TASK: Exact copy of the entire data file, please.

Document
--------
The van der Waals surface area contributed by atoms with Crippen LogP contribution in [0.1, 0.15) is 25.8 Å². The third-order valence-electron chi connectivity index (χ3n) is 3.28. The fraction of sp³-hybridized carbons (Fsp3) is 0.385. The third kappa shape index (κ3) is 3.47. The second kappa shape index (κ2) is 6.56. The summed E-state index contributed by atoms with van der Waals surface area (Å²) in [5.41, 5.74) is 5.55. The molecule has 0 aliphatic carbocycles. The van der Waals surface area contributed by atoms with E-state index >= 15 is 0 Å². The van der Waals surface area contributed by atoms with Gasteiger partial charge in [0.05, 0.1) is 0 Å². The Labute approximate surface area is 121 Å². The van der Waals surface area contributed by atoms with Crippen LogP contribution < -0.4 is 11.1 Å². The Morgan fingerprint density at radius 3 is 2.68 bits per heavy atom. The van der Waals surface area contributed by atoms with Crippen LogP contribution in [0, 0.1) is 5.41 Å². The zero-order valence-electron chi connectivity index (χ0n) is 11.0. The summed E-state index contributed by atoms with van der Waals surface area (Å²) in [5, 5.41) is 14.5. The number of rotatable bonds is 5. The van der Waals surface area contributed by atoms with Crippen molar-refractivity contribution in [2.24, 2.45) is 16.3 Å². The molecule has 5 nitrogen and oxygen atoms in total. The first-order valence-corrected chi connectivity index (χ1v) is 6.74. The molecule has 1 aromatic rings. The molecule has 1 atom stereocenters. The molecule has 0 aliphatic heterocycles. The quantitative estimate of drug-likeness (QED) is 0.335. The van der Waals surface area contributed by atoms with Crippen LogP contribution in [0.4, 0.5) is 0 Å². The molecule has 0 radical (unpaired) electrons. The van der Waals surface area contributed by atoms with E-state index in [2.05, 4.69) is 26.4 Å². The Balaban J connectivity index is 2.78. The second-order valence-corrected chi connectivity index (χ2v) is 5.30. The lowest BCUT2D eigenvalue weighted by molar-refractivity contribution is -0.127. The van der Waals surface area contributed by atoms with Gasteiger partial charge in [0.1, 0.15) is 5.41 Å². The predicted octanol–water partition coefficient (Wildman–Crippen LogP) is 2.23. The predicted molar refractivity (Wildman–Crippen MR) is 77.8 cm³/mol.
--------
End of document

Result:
The van der Waals surface area contributed by atoms with Crippen LogP contribution in [0.1, 0.15) is 25.8 Å². The third-order valence-electron chi connectivity index (χ3n) is 3.28. The fraction of sp³-hybridized carbons (Fsp3) is 0.385. The third kappa shape index (κ3) is 3.47. The second kappa shape index (κ2) is 6.56. The summed E-state index contributed by atoms with van der Waals surface area (Å²) in [5.41, 5.74) is 5.55. The molecule has 0 aliphatic carbocycles. The van der Waals surface area contributed by atoms with E-state index >= 15 is 0 Å². The van der Waals surface area contributed by atoms with Gasteiger partial charge in [0.05, 0.1) is 0 Å². The Labute approximate surface area is 121 Å². The van der Waals surface area contributed by atoms with Crippen LogP contribution < -0.4 is 11.1 Å². The Morgan fingerprint density at radius 3 is 2.68 bits per heavy atom. The van der Waals surface area contributed by atoms with Crippen LogP contribution in [0, 0.1) is 5.41 Å². The zero-order valence-electron chi connectivity index (χ0n) is 11.0. The summed E-state index contributed by atoms with van der Waals surface area (Å²) in [5, 5.41) is 14.5. The number of rotatable bonds is 5. The van der Waals surface area contributed by atoms with Crippen molar-refractivity contribution in [2.24, 2.45) is 16.3 Å². The molecule has 5 nitrogen and oxygen atoms in total. The first-order valence-corrected chi connectivity index (χ1v) is 6.74. The molecule has 1 aromatic rings. The molecule has 1 atom stereocenters. The molecule has 0 aliphatic heterocycles. The quantitative estimate of drug-likeness (QED) is 0.335. The van der Waals surface area contributed by atoms with Crippen LogP contribution in [0.4, 0.5) is 0 Å². The molecule has 0 radical (unpaired) electrons. The van der Waals surface area contributed by atoms with E-state index in [2.05, 4.69) is 26.4 Å². The Balaban J connectivity index is 2.78. The second-order valence-corrected chi connectivity index (χ2v) is 5.30. The lowest BCUT2D eigenvalue weighted by molar-refractivity contribution is -0.127. The van der Waals surface area contributed by atoms with Gasteiger partial charge in [0.1, 0.15) is 5.41 Å². The predicted octanol–water partition coefficient (Wildman–Crippen LogP) is 2.23. The predicted molar refractivity (Wildman–Crippen MR) is 77.8 cm³/mol.